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Indianapolis: A Vintagey Place to Live

Discussion in 'Your Vintage Home' started by Paisley, May 7, 2016.

  1. Paisley

    Paisley I'll Lock Up

    Yes, that's a beautiful building--it's across from the same stretch of park that borders Brookside.

    The Indianapolis central library (downtown):

    [​IMG]

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    The Denver downtown library is shown here and here. And yes, those really are the most flattering pictures I found. Blech!
     
    Fading Fast likes this.
  2. Benzadmiral

    Benzadmiral Call Me a Cab

    Paisley, everything you mention about Indianapolis sounds good. Even the notion that the "seedy" part of town is readily identifiable; here (Noo Awlins) the seedy and the nice bump up against each other everywhere, and you can easily find yourself in the former by crossing an avenue in the latter. But aren't you annoyed by those cracked street surfaces? They look almost as bad as the ones that make my grind my teeth when I drive here -- and here we don't have the excuse of frost heaves and the like. Are the cracked streets confined to side streets, or are the avenues like that too?

    Also: How hot does Indianapolis get in the summer, and do businesses like shops and restaurants understand the need for air conditioning? In Denver half the businesses seemed to think A/C was optional even when outside temps hit 100, and a lot of apartments either didn't have it or settled for a wall unit in the living room only.
     
  3. Paisley

    Paisley I'll Lock Up

    The heat in Denver is a dry heat, doncha know. Kidding aside, though, the past several years have been a lot hotter in Denver than I recall it as a kid. My parents' house, which just sold for over $400,000, had no A/C; my little cracker box had just a window unit and security screen doors that could be left open at night to let chilly air be fanned into the house. It cools off at night in Denver; it doesn't here. Forty-degree temperature variations over the course of 24 hours are normal in Denver; here, it's more like 20 degrees. Be that as it may, the places I've been to here all have A/C. So does my house. It's been in the 90s here lately, so I'm glad to have it.

    In gentrifying areas here, there are abandoned houses next to nicely tended ones and hipsters in the hood. But that's the exception. Most places, major streets are dividing lines.

    The highways are well-paved here, but some of the little side streets have potholes that could hide a cat. After the blizzard of 2003 in Denver, Broadway wasn't quite that bad, but close. It took years for it to be repaved. The freeze-thaw cycles in Denver (see wide temperature variations above) make for a lot of potholes there, too.
     
  4. EmergencyIan

    EmergencyIan Practically Family

    ^ Welcome to Indiana, Paisley! I was born and raised in the Hoosier state.

    - Ian
     
  5. Paisley

    Paisley I'll Lock Up

    Thanks, Ian! A lot of people think I'm nuts for moving here from Colorado. But between the lower cost of living, less time in traffic, a nicer, paid-for house, and beautiful parks and museums close by, I'm just not seeing whatever big mistake they think I've made.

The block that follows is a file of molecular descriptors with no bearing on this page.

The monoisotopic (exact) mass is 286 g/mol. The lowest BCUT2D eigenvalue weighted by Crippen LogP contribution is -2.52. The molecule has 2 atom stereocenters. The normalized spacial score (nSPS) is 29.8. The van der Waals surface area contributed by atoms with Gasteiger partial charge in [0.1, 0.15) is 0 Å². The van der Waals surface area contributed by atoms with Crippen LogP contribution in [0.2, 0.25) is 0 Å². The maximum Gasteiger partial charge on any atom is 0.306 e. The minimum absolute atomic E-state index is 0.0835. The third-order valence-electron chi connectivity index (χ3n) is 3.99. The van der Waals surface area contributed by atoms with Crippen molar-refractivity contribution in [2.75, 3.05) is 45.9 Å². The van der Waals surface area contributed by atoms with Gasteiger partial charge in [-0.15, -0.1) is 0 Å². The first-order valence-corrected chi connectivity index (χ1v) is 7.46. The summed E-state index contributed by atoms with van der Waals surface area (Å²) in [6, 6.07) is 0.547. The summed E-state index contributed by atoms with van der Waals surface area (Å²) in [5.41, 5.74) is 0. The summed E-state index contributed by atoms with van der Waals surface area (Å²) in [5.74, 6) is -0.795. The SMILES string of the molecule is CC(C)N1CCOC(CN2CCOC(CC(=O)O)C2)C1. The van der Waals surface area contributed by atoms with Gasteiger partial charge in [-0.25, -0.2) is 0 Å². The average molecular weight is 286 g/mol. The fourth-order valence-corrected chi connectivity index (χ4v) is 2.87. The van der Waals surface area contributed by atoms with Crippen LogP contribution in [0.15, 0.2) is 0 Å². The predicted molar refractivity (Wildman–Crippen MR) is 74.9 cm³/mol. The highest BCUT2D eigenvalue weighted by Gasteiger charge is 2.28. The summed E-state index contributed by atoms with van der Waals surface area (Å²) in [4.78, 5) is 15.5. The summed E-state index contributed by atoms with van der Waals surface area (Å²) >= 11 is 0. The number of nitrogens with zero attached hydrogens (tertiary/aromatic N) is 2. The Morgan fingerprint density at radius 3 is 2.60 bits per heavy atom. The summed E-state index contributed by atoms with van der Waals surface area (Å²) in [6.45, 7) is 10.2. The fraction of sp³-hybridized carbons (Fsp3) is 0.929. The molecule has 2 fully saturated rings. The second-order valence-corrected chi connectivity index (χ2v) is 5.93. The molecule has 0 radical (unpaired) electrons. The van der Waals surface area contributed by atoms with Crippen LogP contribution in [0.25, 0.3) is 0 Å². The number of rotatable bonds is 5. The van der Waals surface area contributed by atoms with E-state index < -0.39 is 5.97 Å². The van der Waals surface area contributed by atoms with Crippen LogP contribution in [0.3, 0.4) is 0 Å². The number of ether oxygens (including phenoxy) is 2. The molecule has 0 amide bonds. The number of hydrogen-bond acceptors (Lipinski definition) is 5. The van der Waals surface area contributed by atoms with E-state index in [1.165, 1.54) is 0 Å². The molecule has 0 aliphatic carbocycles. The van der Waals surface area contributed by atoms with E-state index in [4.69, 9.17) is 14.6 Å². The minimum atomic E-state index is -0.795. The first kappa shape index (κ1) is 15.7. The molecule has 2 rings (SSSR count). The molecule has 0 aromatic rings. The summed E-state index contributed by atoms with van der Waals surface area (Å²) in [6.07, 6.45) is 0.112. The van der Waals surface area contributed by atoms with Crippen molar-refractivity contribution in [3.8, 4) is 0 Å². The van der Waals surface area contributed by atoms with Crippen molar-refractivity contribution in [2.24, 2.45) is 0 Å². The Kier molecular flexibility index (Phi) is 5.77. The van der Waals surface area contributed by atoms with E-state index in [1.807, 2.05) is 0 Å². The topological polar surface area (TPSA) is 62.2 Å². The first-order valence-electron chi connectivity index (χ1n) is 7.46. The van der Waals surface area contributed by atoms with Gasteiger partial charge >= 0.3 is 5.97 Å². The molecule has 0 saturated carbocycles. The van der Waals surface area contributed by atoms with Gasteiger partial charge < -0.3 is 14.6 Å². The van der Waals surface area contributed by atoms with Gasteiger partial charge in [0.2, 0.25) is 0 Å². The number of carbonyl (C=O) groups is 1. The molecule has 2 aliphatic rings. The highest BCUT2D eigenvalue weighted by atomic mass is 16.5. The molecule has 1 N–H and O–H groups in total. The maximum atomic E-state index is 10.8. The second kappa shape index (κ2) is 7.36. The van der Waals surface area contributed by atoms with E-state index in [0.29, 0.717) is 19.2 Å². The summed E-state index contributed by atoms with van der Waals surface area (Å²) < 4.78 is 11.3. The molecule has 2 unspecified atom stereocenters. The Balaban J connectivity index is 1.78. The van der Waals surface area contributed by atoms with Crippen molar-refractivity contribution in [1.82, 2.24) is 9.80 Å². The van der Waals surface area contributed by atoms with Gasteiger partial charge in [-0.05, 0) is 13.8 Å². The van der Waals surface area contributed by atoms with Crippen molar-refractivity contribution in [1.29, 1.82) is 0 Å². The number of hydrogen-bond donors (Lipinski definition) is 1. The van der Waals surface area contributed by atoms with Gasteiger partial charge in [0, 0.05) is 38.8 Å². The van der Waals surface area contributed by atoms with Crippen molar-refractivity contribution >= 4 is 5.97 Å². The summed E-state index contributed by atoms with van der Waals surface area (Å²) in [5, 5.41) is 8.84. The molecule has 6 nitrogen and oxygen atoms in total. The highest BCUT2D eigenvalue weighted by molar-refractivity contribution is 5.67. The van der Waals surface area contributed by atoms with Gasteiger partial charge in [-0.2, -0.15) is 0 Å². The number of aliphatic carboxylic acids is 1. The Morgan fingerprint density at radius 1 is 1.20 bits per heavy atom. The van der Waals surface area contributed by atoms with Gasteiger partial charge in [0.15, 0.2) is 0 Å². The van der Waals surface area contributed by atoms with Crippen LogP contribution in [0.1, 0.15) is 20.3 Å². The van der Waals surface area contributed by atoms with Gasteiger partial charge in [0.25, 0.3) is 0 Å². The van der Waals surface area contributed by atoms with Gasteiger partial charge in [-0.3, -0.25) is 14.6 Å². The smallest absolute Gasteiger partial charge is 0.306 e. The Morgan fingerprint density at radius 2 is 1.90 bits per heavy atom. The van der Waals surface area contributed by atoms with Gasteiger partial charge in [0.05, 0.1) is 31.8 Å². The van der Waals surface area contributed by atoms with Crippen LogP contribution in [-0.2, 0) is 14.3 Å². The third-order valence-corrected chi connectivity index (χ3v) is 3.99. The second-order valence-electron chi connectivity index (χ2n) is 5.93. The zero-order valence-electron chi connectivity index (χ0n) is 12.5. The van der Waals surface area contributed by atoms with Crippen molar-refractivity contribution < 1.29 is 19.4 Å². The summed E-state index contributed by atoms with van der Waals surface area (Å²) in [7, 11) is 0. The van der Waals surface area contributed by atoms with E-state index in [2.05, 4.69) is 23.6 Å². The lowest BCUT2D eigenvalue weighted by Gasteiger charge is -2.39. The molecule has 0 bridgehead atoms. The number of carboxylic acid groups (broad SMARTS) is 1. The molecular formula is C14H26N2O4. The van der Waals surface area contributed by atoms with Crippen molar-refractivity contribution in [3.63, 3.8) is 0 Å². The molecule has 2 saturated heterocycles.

6. EmergencyIan

    EmergencyIan Practically Family

    I guess it's not an uncommon sentiment. I live in NYC, and have for 15 years... when I bring up wanting to move back to Indiana, very few people seem to be able to wrap their heads around the notion.

    Indiana isn't a bad place, at all. And, as you know, there is so much to like about Indianapolis. The good/great far out weighs the bad.

    - Ian
     
  7. Benzadmiral

    Benzadmiral Call Me a Cab

    Thanks! Yes, Denver had a few potholes, but it seemed the city spent all summer repairing them to be ready for the next winter. Here in Da Swamp, the potholes have small animal families living in them. (Not really, but it seems they've been there that long.) You have a 20-degree temp variation in Indianapolis? I'm lucky to see 10 degrees right now (80 at dawn, 90 at 4 pm. 'Struth). And it's rarely any better in the so-called winter.

    Despite the muttered complaints and insults of one member of my writing group, who grew up in Indiana and HATED it, IN sounds like a good place to live!
     
  8. Paisley

    Paisley I'll Lock Up

    I think the temperature variation is a function of humidity. Dry places like Denver get chilly after the sun sets. All the naysayers warned me about the humidity, which is bad because of...no nosebleeds? Less watering of the yard? Fresher-smelling air? I guess I am just a satisfied fool.
     
  9. Paisley

    Paisley I'll Lock Up

    It took a few months, but I just got a job offer that matches what I was making at my old firm, with half the commuting time.
     
  10. That's awesome - congratulations. And kudos to you for having the guts to move first and find a job second. Well done.
     
  11. Paisley

    Paisley I'll Lock Up

    Thanks, FF! Yes, that was one of the most stressful things I ever went through: my job being up in the air (I didn't know whether my employer would keep me on in the Indy office), plus buying a house from a thousand miles away before selling the old one. Doing research on the front end of that consumed me for months before I decided to take a calculated risk; even so, I had a lot of sleepless nights.
     
  12. Again, kudos to you. I've never had the guts to buy and then sell or move and then search. I've moved cities twice for jobs, but had the job offer firmly in had (in writing) before moving. That said, there is definitely something excitation about taking a leap - so glad it's work out so well for you.